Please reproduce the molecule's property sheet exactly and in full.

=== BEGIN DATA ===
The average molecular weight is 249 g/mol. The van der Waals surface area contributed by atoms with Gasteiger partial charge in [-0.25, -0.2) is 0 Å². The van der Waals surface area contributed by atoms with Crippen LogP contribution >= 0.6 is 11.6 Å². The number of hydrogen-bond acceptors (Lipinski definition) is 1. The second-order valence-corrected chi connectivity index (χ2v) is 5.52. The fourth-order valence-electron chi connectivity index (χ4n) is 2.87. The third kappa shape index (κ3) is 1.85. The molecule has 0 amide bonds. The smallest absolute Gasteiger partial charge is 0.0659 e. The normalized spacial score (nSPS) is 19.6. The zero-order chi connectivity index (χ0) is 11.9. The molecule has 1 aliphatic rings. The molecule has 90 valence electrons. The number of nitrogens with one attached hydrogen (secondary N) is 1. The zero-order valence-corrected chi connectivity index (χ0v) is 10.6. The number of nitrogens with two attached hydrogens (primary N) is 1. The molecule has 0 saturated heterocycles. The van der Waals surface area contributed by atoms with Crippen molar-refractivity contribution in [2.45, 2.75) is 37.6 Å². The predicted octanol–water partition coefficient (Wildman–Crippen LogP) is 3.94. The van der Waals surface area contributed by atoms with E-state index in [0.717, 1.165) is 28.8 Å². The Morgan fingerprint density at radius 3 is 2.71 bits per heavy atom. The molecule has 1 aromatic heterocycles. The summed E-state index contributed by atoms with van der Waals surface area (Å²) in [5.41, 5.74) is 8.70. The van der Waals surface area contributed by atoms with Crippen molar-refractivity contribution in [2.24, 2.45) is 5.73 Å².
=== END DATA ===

The average molecular weight is 249 g/mol. The van der Waals surface area contributed by atoms with Gasteiger partial charge in [-0.25, -0.2) is 0 Å². The van der Waals surface area contributed by atoms with Crippen LogP contribution >= 0.6 is 11.6 Å². The number of hydrogen-bond acceptors (Lipinski definition) is 1. The second-order valence-corrected chi connectivity index (χ2v) is 5.52. The fourth-order valence-electron chi connectivity index (χ4n) is 2.87. The third kappa shape index (κ3) is 1.85. The molecule has 0 amide bonds. The smallest absolute Gasteiger partial charge is 0.0659 e. The normalized spacial score (nSPS) is 19.6. The zero-order chi connectivity index (χ0) is 11.9. The molecule has 1 aliphatic rings. The molecule has 90 valence electrons. The number of nitrogens with one attached hydrogen (secondary N) is 1. The zero-order valence-corrected chi connectivity index (χ0v) is 10.6. The number of nitrogens with two attached hydrogens (primary N) is 1. The molecule has 0 saturated heterocycles. The van der Waals surface area contributed by atoms with Crippen molar-refractivity contribution in [2.45, 2.75) is 37.6 Å². The predicted octanol–water partition coefficient (Wildman–Crippen LogP) is 3.94. The van der Waals surface area contributed by atoms with E-state index in [0.717, 1.165) is 28.8 Å². The Morgan fingerprint density at radius 3 is 2.71 bits per heavy atom. The molecule has 1 aromatic heterocycles. The summed E-state index contributed by atoms with van der Waals surface area (Å²) in [5.41, 5.74) is 8.70. The van der Waals surface area contributed by atoms with Crippen molar-refractivity contribution in [2.24, 2.45) is 5.73 Å².